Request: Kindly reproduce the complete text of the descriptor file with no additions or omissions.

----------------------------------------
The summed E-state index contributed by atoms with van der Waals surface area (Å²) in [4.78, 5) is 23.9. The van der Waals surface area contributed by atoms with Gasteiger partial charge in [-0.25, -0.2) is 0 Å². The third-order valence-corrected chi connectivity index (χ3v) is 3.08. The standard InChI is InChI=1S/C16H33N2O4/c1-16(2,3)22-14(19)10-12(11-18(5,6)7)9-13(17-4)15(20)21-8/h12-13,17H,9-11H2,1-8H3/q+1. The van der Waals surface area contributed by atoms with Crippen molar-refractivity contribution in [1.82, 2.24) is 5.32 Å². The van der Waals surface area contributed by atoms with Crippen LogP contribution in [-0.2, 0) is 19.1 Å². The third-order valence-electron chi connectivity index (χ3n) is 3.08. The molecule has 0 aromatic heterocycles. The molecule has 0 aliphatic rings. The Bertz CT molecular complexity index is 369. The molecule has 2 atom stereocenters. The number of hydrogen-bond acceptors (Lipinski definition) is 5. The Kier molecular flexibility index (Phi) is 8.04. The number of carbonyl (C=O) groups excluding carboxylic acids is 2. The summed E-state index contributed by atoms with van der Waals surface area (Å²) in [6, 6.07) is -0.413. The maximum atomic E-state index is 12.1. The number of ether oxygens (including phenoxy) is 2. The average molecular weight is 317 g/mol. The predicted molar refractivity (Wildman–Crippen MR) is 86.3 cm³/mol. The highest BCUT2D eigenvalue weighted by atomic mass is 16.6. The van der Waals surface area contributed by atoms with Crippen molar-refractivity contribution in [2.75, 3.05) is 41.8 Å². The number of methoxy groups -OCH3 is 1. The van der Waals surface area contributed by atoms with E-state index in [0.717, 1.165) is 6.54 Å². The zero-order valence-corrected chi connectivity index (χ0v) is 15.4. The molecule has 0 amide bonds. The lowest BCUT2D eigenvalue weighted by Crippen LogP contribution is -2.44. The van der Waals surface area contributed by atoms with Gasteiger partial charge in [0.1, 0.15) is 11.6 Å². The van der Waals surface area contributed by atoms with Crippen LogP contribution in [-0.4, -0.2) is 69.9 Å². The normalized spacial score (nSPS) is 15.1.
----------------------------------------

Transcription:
The summed E-state index contributed by atoms with van der Waals surface area (Å²) in [4.78, 5) is 23.9. The van der Waals surface area contributed by atoms with Gasteiger partial charge in [-0.25, -0.2) is 0 Å². The third-order valence-corrected chi connectivity index (χ3v) is 3.08. The standard InChI is InChI=1S/C16H33N2O4/c1-16(2,3)22-14(19)10-12(11-18(5,6)7)9-13(17-4)15(20)21-8/h12-13,17H,9-11H2,1-8H3/q+1. The van der Waals surface area contributed by atoms with Crippen molar-refractivity contribution in [1.82, 2.24) is 5.32 Å². The van der Waals surface area contributed by atoms with Crippen LogP contribution in [-0.2, 0) is 19.1 Å². The third-order valence-electron chi connectivity index (χ3n) is 3.08. The molecule has 0 aromatic heterocycles. The molecule has 0 aliphatic rings. The Bertz CT molecular complexity index is 369. The molecule has 2 atom stereocenters. The number of hydrogen-bond acceptors (Lipinski definition) is 5. The Kier molecular flexibility index (Phi) is 8.04. The number of carbonyl (C=O) groups excluding carboxylic acids is 2. The summed E-state index contributed by atoms with van der Waals surface area (Å²) in [6, 6.07) is -0.413. The maximum atomic E-state index is 12.1. The number of ether oxygens (including phenoxy) is 2. The average molecular weight is 317 g/mol. The predicted molar refractivity (Wildman–Crippen MR) is 86.3 cm³/mol. The highest BCUT2D eigenvalue weighted by atomic mass is 16.6. The van der Waals surface area contributed by atoms with Crippen molar-refractivity contribution in [2.75, 3.05) is 41.8 Å². The number of methoxy groups -OCH3 is 1. The van der Waals surface area contributed by atoms with E-state index in [0.717, 1.165) is 6.54 Å². The zero-order valence-corrected chi connectivity index (χ0v) is 15.4. The molecule has 0 amide bonds. The lowest BCUT2D eigenvalue weighted by Crippen LogP contribution is -2.44. The van der Waals surface area contributed by atoms with Gasteiger partial charge in [0.1, 0.15) is 11.6 Å². The van der Waals surface area contributed by atoms with Crippen LogP contribution in [-0.4, -0.2) is 69.9 Å². The normalized spacial score (nSPS) is 15.1.